CHICAGO (CBS)– Cloated in an eerie silence the day after three people were fatally shot at the hands of a doctor’s ex-fiance, the Mercy Hospital emergency room is a different place now that Dr. Tamara O’Neal will never walk through the doors again.
According to the National Coalition Against Domestic Violence, 20 people experience physical violence at the hands of their partner every minute in the U.S.
Intimate Partner Violence, described by Centers for Disease Control and Prevention as a public health problem that affects millions of Americans, is considered physical, sexual or psychological harm by a partner. This type of violence accounts for 15 percent of violent crime.
Statistics show that an average of every one in three female murder victims is killed by their intimate partner—former or current.
That was the case for 38-year-old Dr. Tamara O’Neal, who was killed by her ex-fiance Juan Lopez Monday at Mercy Hospital, where she worked as an E.R. doctor. The former couple had only recently ended their engagement.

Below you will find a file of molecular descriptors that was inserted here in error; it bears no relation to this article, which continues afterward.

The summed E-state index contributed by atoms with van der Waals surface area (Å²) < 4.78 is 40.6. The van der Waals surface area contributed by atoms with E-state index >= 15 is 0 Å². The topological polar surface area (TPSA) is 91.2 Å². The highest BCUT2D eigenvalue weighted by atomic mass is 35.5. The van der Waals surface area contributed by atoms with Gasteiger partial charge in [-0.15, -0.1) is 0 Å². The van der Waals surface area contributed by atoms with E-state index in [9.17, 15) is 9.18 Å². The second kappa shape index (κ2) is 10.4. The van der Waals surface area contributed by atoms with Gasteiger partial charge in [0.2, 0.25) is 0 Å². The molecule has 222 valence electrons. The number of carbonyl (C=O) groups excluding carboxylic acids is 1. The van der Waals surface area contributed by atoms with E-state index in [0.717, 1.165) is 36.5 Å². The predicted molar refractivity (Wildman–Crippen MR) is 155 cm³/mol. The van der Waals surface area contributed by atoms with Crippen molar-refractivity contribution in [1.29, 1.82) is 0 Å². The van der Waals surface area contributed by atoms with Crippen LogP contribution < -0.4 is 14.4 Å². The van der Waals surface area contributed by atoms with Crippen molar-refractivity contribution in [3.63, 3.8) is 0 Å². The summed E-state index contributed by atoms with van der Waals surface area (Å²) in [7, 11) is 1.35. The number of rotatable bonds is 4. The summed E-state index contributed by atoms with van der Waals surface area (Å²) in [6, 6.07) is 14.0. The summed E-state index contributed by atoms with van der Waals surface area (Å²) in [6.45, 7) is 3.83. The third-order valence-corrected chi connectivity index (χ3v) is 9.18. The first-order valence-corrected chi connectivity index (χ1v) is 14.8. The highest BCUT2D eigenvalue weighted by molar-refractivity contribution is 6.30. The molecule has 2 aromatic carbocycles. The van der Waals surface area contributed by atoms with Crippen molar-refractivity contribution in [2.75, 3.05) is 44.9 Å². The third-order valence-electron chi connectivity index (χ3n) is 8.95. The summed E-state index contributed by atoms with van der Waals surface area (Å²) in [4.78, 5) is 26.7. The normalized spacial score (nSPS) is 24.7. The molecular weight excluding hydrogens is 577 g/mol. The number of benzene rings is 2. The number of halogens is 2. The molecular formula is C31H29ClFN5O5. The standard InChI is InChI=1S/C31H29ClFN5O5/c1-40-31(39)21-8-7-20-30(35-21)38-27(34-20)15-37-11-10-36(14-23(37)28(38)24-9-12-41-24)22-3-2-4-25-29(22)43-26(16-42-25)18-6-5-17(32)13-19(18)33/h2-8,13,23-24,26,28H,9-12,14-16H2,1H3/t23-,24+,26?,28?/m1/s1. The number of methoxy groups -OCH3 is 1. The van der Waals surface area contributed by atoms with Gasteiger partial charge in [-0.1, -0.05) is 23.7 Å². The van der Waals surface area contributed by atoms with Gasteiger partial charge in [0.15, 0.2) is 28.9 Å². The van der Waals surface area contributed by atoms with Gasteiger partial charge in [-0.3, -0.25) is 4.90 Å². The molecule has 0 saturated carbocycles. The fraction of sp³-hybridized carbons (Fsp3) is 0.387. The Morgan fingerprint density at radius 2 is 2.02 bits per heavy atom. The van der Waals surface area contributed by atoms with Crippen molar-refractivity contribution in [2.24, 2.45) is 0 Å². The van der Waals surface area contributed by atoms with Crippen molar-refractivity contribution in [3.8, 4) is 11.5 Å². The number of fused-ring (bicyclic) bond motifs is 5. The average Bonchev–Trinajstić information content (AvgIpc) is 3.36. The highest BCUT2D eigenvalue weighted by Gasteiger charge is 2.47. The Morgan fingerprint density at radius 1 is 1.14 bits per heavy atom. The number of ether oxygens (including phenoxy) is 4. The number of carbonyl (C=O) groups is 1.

Lopez showed up with a gun and shot O’Neal in the hospital parking lot. He was said to have had a history with guns.
Amanda Pyron is the executive director of the Chicago Metropolitan Battered Women’s Network and says Monday’s tragedy is far too similar to countless others.
Experts say women in abusive relationships are 500 percent more likely to die if there’s a gun present in a relationship.
At only 38, Dr. O’Neal had a promising future ahead of her until she became a victim of domestic violence Monday.
Friends and colleagues gathered at a vigil Tuesday to tearfully remember O’Neal and talk about whether there were warning signs.
The Battered Women’s Network estimates 20 percent of people killed in domestic disputes involving a firearm are bystanders.